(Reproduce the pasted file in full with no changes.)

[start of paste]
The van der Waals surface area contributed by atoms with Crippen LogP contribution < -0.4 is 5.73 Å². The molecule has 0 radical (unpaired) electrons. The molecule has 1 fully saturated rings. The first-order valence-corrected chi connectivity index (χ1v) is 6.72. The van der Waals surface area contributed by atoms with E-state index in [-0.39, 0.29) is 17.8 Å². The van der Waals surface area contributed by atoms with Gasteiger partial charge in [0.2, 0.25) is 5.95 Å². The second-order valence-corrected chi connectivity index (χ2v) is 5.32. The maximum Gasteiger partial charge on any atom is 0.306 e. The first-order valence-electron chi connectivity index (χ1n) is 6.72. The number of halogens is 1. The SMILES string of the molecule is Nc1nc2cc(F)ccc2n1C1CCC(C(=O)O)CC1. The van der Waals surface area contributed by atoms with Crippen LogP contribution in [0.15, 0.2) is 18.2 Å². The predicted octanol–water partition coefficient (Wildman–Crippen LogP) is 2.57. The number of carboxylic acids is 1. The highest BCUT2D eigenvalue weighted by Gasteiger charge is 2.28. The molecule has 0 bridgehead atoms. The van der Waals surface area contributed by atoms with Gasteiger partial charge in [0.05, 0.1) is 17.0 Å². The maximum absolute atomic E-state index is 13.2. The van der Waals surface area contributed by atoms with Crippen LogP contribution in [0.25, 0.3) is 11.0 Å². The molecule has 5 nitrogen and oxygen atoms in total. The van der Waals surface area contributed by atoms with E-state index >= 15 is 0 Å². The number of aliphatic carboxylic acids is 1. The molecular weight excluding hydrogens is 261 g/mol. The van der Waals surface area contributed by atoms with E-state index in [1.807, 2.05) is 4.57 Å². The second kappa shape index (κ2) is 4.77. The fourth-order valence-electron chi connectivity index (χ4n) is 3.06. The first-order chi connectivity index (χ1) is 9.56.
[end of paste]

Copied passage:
The van der Waals surface area contributed by atoms with Crippen LogP contribution < -0.4 is 5.73 Å². The molecule has 0 radical (unpaired) electrons. The molecule has 1 fully saturated rings. The first-order valence-corrected chi connectivity index (χ1v) is 6.72. The van der Waals surface area contributed by atoms with E-state index in [-0.39, 0.29) is 17.8 Å². The van der Waals surface area contributed by atoms with Gasteiger partial charge in [0.2, 0.25) is 5.95 Å². The second-order valence-corrected chi connectivity index (χ2v) is 5.32. The maximum Gasteiger partial charge on any atom is 0.306 e. The first-order valence-electron chi connectivity index (χ1n) is 6.72. The number of halogens is 1. The SMILES string of the molecule is Nc1nc2cc(F)ccc2n1C1CCC(C(=O)O)CC1. The van der Waals surface area contributed by atoms with Crippen LogP contribution in [0.15, 0.2) is 18.2 Å². The predicted octanol–water partition coefficient (Wildman–Crippen LogP) is 2.57. The number of carboxylic acids is 1. The highest BCUT2D eigenvalue weighted by Gasteiger charge is 2.28. The molecule has 0 bridgehead atoms. The van der Waals surface area contributed by atoms with Gasteiger partial charge in [0.05, 0.1) is 17.0 Å². The maximum absolute atomic E-state index is 13.2. The van der Waals surface area contributed by atoms with Crippen LogP contribution in [0.25, 0.3) is 11.0 Å². The molecule has 5 nitrogen and oxygen atoms in total. The van der Waals surface area contributed by atoms with E-state index >= 15 is 0 Å². The number of aliphatic carboxylic acids is 1. The molecular weight excluding hydrogens is 261 g/mol. The van der Waals surface area contributed by atoms with E-state index in [1.807, 2.05) is 4.57 Å². The second kappa shape index (κ2) is 4.77. The fourth-order valence-electron chi connectivity index (χ4n) is 3.06. The first-order chi connectivity index (χ1) is 9.56.